Christopher Terrels Plaintiffs request reimbursement of $3,158.89 for obtaining the transcript of this deponent. Plaintiffs contend that this deposition was used numerous times during trial such as on direct examination of Terrels and during the direct examination of Daniel Honig. (Pls.' Reply p. 5.) The Clerk finds that the deposition transcript of Christopher Terrels was necessarily obtained for "use" in this case and, therefore, allows Plaintiffs to be reimbursed for costs incurred in obtaining the deposition transcript in the amount of $3,158.89 as taxable costs.

Alfred Krug and Andrew Terrels Plaintiffs request reimbursement of $1,606.35 for obtaining the transcripts of Krug and Terrels. Plaintiffs claim that these depositions were used numerous times during their direct examinations of each witness. (Pls.' Reply p. 5.) Based on Plaintiffs' explanation as to how each of these depositions was "used" at trial, the Clerk finds that the deposition transcripts of Alfred Krug and Andrew Terrels were necessarily obtained for "use" in this case and, therefore, allows Plaintiffs to be reimbursed for costs incurred in obtaining the deposition transcript in the amount of $1,606.35 as taxable costs.

V. Witness Appearance

Plaintiffs request reimbursement for a witness fee for Sara Crane in the amount of $20.00. Fees for witnesses are taxable costs under 28 U.S.C. § 1920(3). The Clerk allows the $20.00 as taxable costs.

VI. Fees for Printing and Photocopying Papers

a) Printing Plaintiffs request reimbursement of $783.03 in printing costs. Copying fees are taxable as costs where the copies are "necessarily obtained for use in the case." 28 U.S.C. § 1920(4). This subsection of the statute was amended in 2008.*fn4

Section 1920(4) now reads "Fees for exemplification and the costs of making copies of any materials where the copies are necessarily obtained for use in the case." (emphasis added.) Local Civil Rule 54.1(g)(9) takes a narrower view and places two limiting criteria on the taxation of costs for copying documents. The documents must both be admitted into evidence or necessarily attached to a document required to be filed and served in support of a dispositive motion and the copies must be in lieu of originals which are not introduced at the request of opposing counsel. See L.Civ.R. 54.1(g)(9). The Clerk takes the broader view of the statute in deciding which copying costs are allowed. See Hurley v. Atlantic City Police Dep't, No. 93-260, 1996 WL 549298, at *5 (D.N.J. Sept. 17, 1996) (citing Haagen-Dazs Co. v. Double Rainbow Gourmet Ice Creams, Inc., 920 F.2d 587, 588(9th Cir. 1990) (per curiam) (allowing costs for documents not offered into evidence at trial and that were used by the attorneys both inside and outside the courtroom)).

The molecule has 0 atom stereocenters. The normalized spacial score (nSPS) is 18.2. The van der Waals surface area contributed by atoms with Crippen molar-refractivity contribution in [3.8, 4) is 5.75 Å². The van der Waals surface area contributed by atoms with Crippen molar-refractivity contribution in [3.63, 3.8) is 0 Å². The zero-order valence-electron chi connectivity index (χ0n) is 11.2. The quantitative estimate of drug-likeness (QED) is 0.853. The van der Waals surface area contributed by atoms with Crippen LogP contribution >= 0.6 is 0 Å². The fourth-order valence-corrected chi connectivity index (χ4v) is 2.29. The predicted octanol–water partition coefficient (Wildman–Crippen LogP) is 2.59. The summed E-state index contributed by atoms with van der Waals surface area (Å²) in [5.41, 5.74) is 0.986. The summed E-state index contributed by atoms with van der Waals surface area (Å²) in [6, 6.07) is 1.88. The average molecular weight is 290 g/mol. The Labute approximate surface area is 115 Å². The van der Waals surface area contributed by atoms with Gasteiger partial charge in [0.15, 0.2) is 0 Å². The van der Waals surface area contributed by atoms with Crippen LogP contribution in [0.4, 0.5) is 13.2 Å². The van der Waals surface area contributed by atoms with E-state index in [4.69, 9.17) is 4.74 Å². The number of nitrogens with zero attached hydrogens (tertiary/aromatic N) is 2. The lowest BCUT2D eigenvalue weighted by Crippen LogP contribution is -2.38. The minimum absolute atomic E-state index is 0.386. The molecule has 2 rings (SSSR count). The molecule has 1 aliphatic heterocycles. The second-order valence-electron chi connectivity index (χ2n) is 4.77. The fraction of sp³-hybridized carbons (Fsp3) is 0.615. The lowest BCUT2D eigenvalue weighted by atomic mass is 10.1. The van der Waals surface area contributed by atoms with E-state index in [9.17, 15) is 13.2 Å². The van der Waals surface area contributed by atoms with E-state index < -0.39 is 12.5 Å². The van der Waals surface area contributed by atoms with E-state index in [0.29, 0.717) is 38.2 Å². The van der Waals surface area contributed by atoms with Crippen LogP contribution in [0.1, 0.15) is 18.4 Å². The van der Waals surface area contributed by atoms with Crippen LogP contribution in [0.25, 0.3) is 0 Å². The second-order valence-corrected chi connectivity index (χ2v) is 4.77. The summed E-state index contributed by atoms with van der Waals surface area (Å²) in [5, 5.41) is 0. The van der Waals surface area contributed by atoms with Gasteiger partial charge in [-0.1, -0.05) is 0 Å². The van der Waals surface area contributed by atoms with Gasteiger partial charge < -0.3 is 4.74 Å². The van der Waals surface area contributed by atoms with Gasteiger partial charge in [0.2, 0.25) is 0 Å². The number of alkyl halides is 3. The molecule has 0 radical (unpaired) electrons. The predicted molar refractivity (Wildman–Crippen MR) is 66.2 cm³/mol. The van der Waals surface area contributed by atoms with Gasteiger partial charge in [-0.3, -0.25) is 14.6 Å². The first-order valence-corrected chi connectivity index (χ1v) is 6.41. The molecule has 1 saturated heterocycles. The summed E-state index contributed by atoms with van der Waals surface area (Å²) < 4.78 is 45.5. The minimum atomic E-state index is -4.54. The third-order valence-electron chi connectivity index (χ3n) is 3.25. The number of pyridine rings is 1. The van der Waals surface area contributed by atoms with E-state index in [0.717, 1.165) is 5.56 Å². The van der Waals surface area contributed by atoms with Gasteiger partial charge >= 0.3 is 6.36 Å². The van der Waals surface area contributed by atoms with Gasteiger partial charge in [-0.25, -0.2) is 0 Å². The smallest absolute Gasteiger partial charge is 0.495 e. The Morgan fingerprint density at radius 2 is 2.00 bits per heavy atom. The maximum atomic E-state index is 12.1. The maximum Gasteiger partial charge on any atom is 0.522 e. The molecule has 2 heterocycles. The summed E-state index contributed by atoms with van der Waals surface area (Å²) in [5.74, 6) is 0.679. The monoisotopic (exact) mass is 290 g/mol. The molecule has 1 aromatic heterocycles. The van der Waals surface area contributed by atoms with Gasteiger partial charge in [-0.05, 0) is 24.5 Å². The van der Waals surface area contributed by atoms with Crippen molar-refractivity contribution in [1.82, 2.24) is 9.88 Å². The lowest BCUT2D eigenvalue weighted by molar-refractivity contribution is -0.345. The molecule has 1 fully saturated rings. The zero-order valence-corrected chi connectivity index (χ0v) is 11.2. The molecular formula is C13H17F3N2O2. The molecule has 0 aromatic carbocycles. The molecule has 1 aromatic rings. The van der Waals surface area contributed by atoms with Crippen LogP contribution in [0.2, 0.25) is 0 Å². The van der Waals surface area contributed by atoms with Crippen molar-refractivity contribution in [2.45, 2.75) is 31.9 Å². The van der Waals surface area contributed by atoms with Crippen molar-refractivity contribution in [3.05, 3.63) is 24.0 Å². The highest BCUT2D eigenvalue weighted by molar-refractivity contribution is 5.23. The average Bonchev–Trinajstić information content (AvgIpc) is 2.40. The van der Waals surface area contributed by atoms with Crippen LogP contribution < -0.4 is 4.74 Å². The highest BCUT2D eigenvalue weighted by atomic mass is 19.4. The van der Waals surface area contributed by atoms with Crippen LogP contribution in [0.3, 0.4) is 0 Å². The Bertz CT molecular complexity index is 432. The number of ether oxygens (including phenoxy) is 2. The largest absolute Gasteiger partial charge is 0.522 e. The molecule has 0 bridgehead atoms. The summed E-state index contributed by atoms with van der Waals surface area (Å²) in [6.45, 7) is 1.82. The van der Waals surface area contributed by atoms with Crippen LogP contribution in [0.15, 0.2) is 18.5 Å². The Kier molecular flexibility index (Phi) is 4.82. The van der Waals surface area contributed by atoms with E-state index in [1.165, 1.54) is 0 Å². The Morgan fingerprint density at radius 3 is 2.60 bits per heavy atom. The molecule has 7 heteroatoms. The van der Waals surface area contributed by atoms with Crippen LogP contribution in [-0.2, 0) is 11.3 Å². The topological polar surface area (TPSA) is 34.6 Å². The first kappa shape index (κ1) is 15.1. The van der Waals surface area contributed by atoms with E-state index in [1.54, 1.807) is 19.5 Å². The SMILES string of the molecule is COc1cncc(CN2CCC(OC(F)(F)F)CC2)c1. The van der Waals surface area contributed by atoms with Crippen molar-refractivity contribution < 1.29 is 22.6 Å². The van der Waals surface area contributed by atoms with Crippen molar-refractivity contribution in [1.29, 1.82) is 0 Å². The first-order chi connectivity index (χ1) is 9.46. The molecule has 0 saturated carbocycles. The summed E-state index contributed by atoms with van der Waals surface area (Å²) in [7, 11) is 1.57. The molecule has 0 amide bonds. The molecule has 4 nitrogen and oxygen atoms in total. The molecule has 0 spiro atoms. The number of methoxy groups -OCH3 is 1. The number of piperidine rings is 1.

Plaintiffs' printing costs were incurred by using an outside vendor. Although Plaintiffs do not explain in their motion papers nor in their Reply why certain records were printed or photocopied and whether these documents were indeed necessarily obtained for "use" in the case. Nevertheless, after reviewing numerous pages of invoices submitted in this matter, the Clerk determines that printing expenses of certain documents were necessarily obtained for "use" in the litigation of this case. Additionally, the invoices reflect that the amount the outside vendor charged per page for printing was not excessive. Therefore, the Clerk allows $783.03 as taxable costs.